A little Snippet from Nov 21, 1909
“I started bread Friday evening. I suppose you wonder how I kept my yeast from freezing. I did like everyone else out here – put it in a tight can, wrapped it up good and took it to bed with me and if holding that thing all night isn’t enough to give any old maid bad dreams I don’t know – I don’t think I ever had better luck with bread though.”
A Snippet from Dec 24, 1910
Did I write any of you about (George) Jones? A while back I was feeling blue and said I'd marry the first man that was fool enough to ask me just to get our of teaching school but I tell you I cave in when Jones hove in sight. I guess I don't want to be stepmother to seven kids-- not when they are Joneses anyway. The worst of it is-- he always talks everything over with the kids so the whole country knew what was up before I did and almost before I received his letter I heard some measly boy singing -- "When Jonesie married Bessie, A wise old owl was he."  I could have skinned him clear over and half way back.
A snippet from Monday Dec 26, 1910  (going to a Pow Wow)
Mr. Murphy wanted me to try the Indian dance. For a wonder I caught on to it at once and the compliments I received were not a few. The squaws came and patted me, pointed to my feet and talked but of course i couldn't understand them. At last Mrs Spotted Hawk told them for me so I tried to drop out of the dance but Mr Whirling Iron came after me twice and once a squaw danced with me. She put her arm around me and mine around her. They take hold of hands and dance around and round in a circle to the noise of a great big drum beaten by four Indians. The Indians dressed in their costumes and looked like real story book Indians. Oh, how I wish you could have been there!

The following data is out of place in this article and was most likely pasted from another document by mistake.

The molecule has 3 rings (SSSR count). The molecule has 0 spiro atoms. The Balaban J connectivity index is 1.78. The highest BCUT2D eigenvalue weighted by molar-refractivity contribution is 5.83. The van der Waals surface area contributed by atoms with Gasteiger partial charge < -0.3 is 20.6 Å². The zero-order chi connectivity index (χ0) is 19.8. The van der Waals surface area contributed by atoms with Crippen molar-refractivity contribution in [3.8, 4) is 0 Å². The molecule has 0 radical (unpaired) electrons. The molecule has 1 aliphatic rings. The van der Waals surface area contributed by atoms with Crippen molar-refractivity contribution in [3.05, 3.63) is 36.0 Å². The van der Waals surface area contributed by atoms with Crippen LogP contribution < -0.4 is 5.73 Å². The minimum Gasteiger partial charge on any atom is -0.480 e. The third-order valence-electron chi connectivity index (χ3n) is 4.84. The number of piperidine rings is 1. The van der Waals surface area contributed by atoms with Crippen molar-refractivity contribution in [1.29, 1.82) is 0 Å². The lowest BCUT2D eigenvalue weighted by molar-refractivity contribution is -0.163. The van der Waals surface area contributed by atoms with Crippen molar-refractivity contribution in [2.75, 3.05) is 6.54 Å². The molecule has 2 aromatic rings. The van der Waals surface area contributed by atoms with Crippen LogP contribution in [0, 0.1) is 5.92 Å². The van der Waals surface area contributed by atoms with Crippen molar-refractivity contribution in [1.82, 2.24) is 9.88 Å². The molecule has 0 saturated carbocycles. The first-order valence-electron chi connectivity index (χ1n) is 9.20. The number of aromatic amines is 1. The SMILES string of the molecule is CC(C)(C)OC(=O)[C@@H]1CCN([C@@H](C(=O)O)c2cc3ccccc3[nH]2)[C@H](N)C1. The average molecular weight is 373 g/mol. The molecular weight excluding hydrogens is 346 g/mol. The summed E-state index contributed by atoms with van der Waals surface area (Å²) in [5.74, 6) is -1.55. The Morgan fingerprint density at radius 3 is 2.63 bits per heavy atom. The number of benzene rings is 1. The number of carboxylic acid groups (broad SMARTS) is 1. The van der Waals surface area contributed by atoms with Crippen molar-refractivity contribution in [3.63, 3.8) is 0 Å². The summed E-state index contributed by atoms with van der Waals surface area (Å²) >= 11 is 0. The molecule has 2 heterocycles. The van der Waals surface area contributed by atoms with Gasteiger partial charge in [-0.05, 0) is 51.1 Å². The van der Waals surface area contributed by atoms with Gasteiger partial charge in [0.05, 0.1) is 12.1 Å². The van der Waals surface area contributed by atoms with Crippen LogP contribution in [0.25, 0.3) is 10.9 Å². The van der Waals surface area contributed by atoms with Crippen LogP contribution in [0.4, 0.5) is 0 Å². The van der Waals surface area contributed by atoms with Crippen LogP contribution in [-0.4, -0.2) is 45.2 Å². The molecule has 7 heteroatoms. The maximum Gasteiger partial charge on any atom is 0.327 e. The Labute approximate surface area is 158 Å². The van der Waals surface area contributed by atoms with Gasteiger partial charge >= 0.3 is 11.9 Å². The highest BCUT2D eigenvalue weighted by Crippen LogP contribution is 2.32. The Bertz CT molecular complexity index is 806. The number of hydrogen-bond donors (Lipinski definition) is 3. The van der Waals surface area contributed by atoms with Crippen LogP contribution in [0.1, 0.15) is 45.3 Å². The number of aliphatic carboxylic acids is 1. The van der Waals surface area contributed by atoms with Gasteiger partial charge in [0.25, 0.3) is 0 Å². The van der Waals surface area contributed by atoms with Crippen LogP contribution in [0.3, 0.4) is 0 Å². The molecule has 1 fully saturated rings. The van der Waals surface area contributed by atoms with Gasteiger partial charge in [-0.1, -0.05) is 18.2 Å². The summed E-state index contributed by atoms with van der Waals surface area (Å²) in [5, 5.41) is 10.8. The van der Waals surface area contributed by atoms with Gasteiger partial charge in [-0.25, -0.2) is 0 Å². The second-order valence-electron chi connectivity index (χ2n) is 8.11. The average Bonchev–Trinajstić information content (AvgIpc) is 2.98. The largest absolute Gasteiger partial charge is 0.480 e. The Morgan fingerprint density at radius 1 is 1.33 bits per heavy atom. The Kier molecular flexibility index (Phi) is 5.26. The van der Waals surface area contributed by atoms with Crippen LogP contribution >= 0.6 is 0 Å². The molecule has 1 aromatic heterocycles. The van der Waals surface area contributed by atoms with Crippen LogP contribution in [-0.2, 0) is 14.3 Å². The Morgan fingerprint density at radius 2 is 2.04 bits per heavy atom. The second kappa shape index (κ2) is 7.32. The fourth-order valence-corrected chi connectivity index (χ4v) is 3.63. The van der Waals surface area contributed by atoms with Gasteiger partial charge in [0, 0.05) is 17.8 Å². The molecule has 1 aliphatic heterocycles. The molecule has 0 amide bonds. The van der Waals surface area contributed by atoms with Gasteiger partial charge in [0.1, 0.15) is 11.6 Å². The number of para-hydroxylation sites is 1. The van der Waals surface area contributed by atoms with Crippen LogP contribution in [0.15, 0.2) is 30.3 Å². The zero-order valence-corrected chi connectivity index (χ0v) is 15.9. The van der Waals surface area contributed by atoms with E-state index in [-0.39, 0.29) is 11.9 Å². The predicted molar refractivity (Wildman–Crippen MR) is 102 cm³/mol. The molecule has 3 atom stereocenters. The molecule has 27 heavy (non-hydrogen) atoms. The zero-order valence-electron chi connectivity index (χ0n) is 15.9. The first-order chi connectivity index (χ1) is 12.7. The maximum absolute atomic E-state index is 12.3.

I ate supper with them -- of course -- the dog sausage was delicious -- beats all your pork and beef all to pieces. 
The Indians were much pleased with my dancing and were very nice to me.

Several snippets about Scarlet Fever:
     - Jan 16, 1911
       "Dear ma, I hadn't auto attempt a letter tonight my head aches so , oh so bad. I can't read and whats the use of going to bed-- I couldn't go to sleep for hours if I did -- I never do....."

    -  Jan 25 1911 (writing to her brother Olney)
        " Kid but I'm sick and I don't know what the deuce ails me ..."

    -   Feb 6, 1911  (back to her Mom again)
         "Guess I was feeling pretty bad when I wrote before but I don't see what I wrote to make you worry so.  I am all right-- just grunting a little you know but I tell you ma, I appreciate your letter. you must never think of coming to take care of me if I do get the measles or small pox or anything for there is all the rest at home and your duty to them is far greater than your duty to me. Besides if I was sick enough to need your care I'd need so much care that with the hard trip out here you would be sick yourself.